Home News Local News RISD hopes SystemsGo launches students into workforce

RISD hopes SystemsGo launches students into workforce

From left, Alejandro Lerma, Joseph Garcia and Raul Rivas prepare for their rocket launch for Roswell High School’s SystemsGo New Mexico class. (Alison Penn Photo)

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Editor’s note: This is the second installment of a two-part examination of the impact of the SystemsGo program within the Roswell Independent School District.

A partnership is being formed between Roswell Independent School District (RISD), Eastern New Mexico University-Roswell (ENMUR), and the Roswell International Air Center (RIAC) to give local students opportunities in aerospace and the science, technology, engineering and math (STEM) fields.

Educators and representatives of the partnership were present at Goddard High School’s rocket launch on Sept. 19 and shared their views on the SystemsGo program with the Daily Record.

As shared in previous coverage, SystemsGo New Mexico is now offered at Roswell High School (RHS) and GHS. Students build three different rockets during the school year and perform a launch for each rocket. The final exam will be held in Jal in April, where the students’ rockets will carry a one-pound payload for one mile.

RISD Superintendent Dr. Ann Lynn McIlroy described the class saying that students are given rocket parts and no instructions. McIlroy said they work as a team and then analyze their launches, then the teacher introduces principles of physics, design and flight relevant to what students are learning. McIlroy said the students are required to engage in problem-solving, public speaking, collaborative creative and critical thinking in the SystemsGo class.

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McIlroy and Dave Wilden, executive director of the Pecos Valley Regional Cooperative and SystemsGo representative, shared the statistic that 65 percent of students who participate in SystemsGo continue to pursue careers in engineering after high school.

“It’s good for kids,” Wilden said. “It’s good for the economy. The thing is all of these skills are transferable.”

Wilden said the state has “a deep, rich history of aerospace” and was once the field’s hub, in the 40s and 50s. He said SystemsGo has been building the workforce in Texas since 1996 and in the last three years in New Mexico. He explained New Mexico is the first SystemsGo group outside of Texas, and the New Mexico program has grown from final exams launching nine rockets in 2017, 16 rockets in 2018 and plans for 40 rockets to launch in the spring.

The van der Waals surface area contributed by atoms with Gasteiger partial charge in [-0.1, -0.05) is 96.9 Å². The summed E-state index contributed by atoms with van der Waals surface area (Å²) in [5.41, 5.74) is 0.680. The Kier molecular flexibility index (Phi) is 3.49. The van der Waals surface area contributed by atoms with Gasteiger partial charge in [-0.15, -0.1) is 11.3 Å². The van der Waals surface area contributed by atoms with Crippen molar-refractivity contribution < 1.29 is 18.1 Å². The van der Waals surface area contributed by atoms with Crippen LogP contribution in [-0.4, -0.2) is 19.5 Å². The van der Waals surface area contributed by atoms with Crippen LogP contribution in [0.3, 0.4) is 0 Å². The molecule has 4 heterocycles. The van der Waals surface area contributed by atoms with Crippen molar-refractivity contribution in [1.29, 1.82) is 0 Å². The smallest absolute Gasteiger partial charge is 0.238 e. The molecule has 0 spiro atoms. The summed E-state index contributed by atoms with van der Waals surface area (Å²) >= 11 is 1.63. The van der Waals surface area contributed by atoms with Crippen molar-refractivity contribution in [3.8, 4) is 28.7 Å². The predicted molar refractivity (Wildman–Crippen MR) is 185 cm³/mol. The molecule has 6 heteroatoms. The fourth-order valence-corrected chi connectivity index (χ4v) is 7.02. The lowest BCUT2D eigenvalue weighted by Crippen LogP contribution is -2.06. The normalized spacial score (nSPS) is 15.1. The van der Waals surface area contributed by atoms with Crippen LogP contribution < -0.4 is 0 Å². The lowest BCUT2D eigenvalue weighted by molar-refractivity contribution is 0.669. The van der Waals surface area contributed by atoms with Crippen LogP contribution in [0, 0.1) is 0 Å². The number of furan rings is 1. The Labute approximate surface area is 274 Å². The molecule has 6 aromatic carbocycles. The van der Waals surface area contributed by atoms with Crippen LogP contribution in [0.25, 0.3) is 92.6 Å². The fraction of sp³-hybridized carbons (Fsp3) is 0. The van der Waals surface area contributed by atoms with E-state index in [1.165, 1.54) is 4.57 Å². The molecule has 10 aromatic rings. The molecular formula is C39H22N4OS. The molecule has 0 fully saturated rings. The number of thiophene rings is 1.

“This is not a failure because he is going to able to learn from that rocket not launching,” McIlroy said as she gestured towards a GHS student during the launch. “That may be a more valuable lesson than a successful flight. And so, that’s another critical skill that kids need to have too — is that failure is redefined, because it is always a learning opportunity. That’s the exciting part of it.”

Wilden said juniors would make the one-pound payload and one-mile rocket and seniors will work on transonic rockets, which break the sound barrier. He explained juniors can use a software program in developing their rockets, but seniors will have to do it “all by hand, mapped out in tenths-of-a-second” — and before the rocket is built, they have to justify their math before a panel of four National Aeronautics and Space Administration (NASA) engineers.

Jennifer Cole, RISD’s director of federal programs, said the local university and school district are working together to provide career ready pathways for students. Cole said the two funded pathways are aerospace engineering and child development education, which offers high school kids the opportunity to earn college credit and to graduate high school with “a real direction.”

Cole said the intention is to provide high school students with a meaningful senior-year experience “launching them into the future” for the workforce or higher education.

In the process of developing a partnership with ENMU-R and the RIAC, Cole said Mark Bleth, RIAC manager, contacted the district about a STEM exposition at Holloman Air Force Base and as a result of this connection, Cole said some RISD students will join 3,000 statewide students in attending.

Cole said SystemsGo and the robotics club at Early College High School and University High School are among the RISD STEM initiatives.

“Our hope is we can continue our partnership with the air center and with ENMU-R to develop the aerospace engineering pathways and graduate students in the areas of STEM and aerospace engineering,” Cole said.

Bleth said he came to the GHS launch to show his support for local students that may be employed by the air center in the future. He said the city’s air center is working with the two schools to recruit students early and hopes they will return to Roswell if they pursue education elsewhere. For students in middle school, Bleth said they may see a return to the moon or a landing on Mars in their lifetimes.

“This is obviously important for these activities just because it gets kids hands-on and takes them out of the theory side of rocketry,” Bleth said. “They’re learning about propulsion, principles of flight — and it’s just a lot of fun. It brings it into a small scale but these things, a lot of the rocket companies’ owners that are out there started exactly at this level, or chemists or aeronautical engineers, or whatnot, were model rocketry hobbyists as kids.”

With new aerospace initiatives — and taking stock of all the space-centered facilities statewide — Belth said New Mexico could “compete with or surpass” California or Florida in the space industries.

City/RISD reporter Alison Penn can be reached at 575-622-7710, ext. 205, or at reporter04@rdrnews.com.